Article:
Doctor Strange: Fall Sunrise #2 Review

Writer/Artist: Tradd Moore
Guest Artist:  Jensine Eckwall
Colors:  Heather Moore
Letters: VC’s Clayton Cowles and Tradd Moore
Publisher: Marvel Comics
Price: $4.99
Release Date: December 28th, 2022

Doctor Strange: Fall Sunrise #2 continues the deep dive into Gnosticism, as Doctor Strange becomes involved in delivering the goddess Sophia’s baby in two different planes of reality, even as he’s embroiled in an attempt to remove the god Bythos from The Body Machine in the ancient city of Sanc Nistos.  Are you lost yet?  If you’ve ever wanted to know what an acid trip is like without actually taking acid, then dive into this book!

If you’re interested in this comic, series, related trades, or any of the others mentioned, then simply click on the title/link to snag a copy through Amazon as you read the Doctor Strange: Fall Sunrise #2 Review.

The Story

Writer/artist Tradd Moore swings for the fences again with Doctor Strange: Fall Sunrise #2, managing to overcome even Alan Moore and Grant Morrison in embracing the deeply philosophical, disturbingly otherworldly and bizarre. Have you read Grant Morrison’s “Doom Patrol” run?  Well consider that amateur-level stuff compared to this book, which I had to read three times to even begin to understand what was happening.

That’s not a bad thing.  I think 90% of comics coming out these days demand very little thought, they’re filled with simple plots and heroic action scenes, which isn’t bad either, but when something like Doctor Strange: Fall Sunrise comes along, it makes you realize that comics, like novels, can convey complex ideas and concepts and even challenge the reader when the right creator is involved. There are so many characters and locations in this issue that anyone not familiar with Gnosticism (I only had a slight knowledge of it going in) is going to be mentally battered by it. There’s no question that it’s a fascinating story so far, though, with some metaphysically high stakes.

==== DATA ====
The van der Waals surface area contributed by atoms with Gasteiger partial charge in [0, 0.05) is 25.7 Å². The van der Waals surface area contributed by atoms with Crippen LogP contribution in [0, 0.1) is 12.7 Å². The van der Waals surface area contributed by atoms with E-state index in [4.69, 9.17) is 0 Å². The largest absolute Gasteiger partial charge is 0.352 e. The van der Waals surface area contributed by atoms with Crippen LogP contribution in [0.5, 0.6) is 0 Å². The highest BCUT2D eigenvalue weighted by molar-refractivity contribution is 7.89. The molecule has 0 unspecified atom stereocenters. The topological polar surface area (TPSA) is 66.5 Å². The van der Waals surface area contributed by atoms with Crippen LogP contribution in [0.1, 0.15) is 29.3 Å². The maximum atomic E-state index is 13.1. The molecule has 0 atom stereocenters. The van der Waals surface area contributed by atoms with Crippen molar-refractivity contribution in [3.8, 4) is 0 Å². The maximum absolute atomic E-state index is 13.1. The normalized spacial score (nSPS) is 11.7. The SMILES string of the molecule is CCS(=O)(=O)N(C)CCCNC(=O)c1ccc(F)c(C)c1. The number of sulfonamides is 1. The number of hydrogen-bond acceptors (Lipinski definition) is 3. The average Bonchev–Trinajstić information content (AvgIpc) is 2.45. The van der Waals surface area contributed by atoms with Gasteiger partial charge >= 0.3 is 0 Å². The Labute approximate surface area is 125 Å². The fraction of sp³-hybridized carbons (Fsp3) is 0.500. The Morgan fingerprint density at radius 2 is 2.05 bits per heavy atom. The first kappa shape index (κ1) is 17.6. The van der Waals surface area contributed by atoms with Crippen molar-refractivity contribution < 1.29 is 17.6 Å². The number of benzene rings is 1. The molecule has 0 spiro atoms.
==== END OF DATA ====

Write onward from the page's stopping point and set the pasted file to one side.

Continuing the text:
What I find most entertaining about the story is that Doctor Strange is the most grounded character here.  In some places, he even seems lost and a bit terrified by the cosmic figures around him.  It’s interesting to see Doctor Strange in a situation where he doesn’t know everything and he’s just along for the ride.  Usually, HE is the one freaking everyone out!

The world that’s the setting for the story is a twisted Heavy Metal-style landscape, with statues of deformed ancient giants looming across mountains and buildings that look like they were formed from melted candles.  It’s a psychedelic setting like no other, perfect for a Doctor Strange tale. If you want to be simultaneously dazzled and befuddled (in the best way), pick up Doctor Strange: Fall Sunrise #2.  It’s a trippy journey through a uniquely alien setting.

The Art

Tradd Moore and Jensine Ecwall’s art is what truly carries Doctor Strange: Fall Sunrise #2.  If more traditional artists had worked on the book, the story would have suffered for it.  Given the spiritual setting and the metaphysical conflict raging, there had to be equally sublime art to back it up, and Tradd Moore delivers. It’s guaranteed you’ve never seen anything quite like his artwork.  It’s like Jack Kirby’s trippiest visuals amplified by 100.  Some people seemed turned off by it, but I find the pages breathtaking, because there’s really nothing like that art anywhere else.

Even the panel layouts are innovative, reminding me a bit of early Todd McFarlane’s work, the panels being shattered, warped and busted to push the pages to their absolute limits. The artwork is a masterpiece of the cosmic and bizarre.

Final Thoughts

If you want to be simultaneously dazzled and befuddled (in the best possible way), pick up Doctor Strange: Fall Sunrise #2.  Make sure to set aside time to read it multiple times, it’s an issue (and a mini-series) that’s best absorbed rather than read.  Enjoy being lost in its beautiful pages.


Leave a Reply